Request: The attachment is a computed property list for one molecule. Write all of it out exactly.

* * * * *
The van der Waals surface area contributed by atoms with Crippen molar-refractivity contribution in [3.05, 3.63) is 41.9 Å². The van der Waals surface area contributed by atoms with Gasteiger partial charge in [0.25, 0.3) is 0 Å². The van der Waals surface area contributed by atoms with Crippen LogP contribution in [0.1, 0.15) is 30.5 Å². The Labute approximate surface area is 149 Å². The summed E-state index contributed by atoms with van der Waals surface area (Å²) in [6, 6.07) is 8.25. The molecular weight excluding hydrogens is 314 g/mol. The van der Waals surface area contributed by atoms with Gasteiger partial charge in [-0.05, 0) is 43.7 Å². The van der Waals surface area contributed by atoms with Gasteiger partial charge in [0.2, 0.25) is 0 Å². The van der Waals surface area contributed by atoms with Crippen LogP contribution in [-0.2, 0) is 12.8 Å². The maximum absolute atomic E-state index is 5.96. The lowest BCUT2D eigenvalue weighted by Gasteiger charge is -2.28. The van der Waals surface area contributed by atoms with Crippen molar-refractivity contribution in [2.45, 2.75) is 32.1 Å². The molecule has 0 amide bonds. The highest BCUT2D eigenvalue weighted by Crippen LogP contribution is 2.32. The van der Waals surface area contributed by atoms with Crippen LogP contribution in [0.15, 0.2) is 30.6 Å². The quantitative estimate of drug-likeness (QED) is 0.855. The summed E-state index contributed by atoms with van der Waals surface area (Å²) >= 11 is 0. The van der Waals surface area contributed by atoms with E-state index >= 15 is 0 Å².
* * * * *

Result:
The van der Waals surface area contributed by atoms with Crippen molar-refractivity contribution in [3.05, 3.63) is 41.9 Å². The van der Waals surface area contributed by atoms with Gasteiger partial charge in [0.25, 0.3) is 0 Å². The van der Waals surface area contributed by atoms with Crippen LogP contribution in [0.1, 0.15) is 30.5 Å². The Labute approximate surface area is 149 Å². The summed E-state index contributed by atoms with van der Waals surface area (Å²) in [6, 6.07) is 8.25. The molecular weight excluding hydrogens is 314 g/mol. The van der Waals surface area contributed by atoms with Gasteiger partial charge in [-0.05, 0) is 43.7 Å². The van der Waals surface area contributed by atoms with Gasteiger partial charge in [0.2, 0.25) is 0 Å². The van der Waals surface area contributed by atoms with Crippen LogP contribution in [-0.2, 0) is 12.8 Å². The maximum absolute atomic E-state index is 5.96. The lowest BCUT2D eigenvalue weighted by Gasteiger charge is -2.28. The van der Waals surface area contributed by atoms with Crippen molar-refractivity contribution in [2.45, 2.75) is 32.1 Å². The molecule has 0 amide bonds. The highest BCUT2D eigenvalue weighted by Crippen LogP contribution is 2.32. The van der Waals surface area contributed by atoms with Crippen LogP contribution in [0.15, 0.2) is 30.6 Å². The quantitative estimate of drug-likeness (QED) is 0.855. The summed E-state index contributed by atoms with van der Waals surface area (Å²) >= 11 is 0. The van der Waals surface area contributed by atoms with E-state index >= 15 is 0 Å².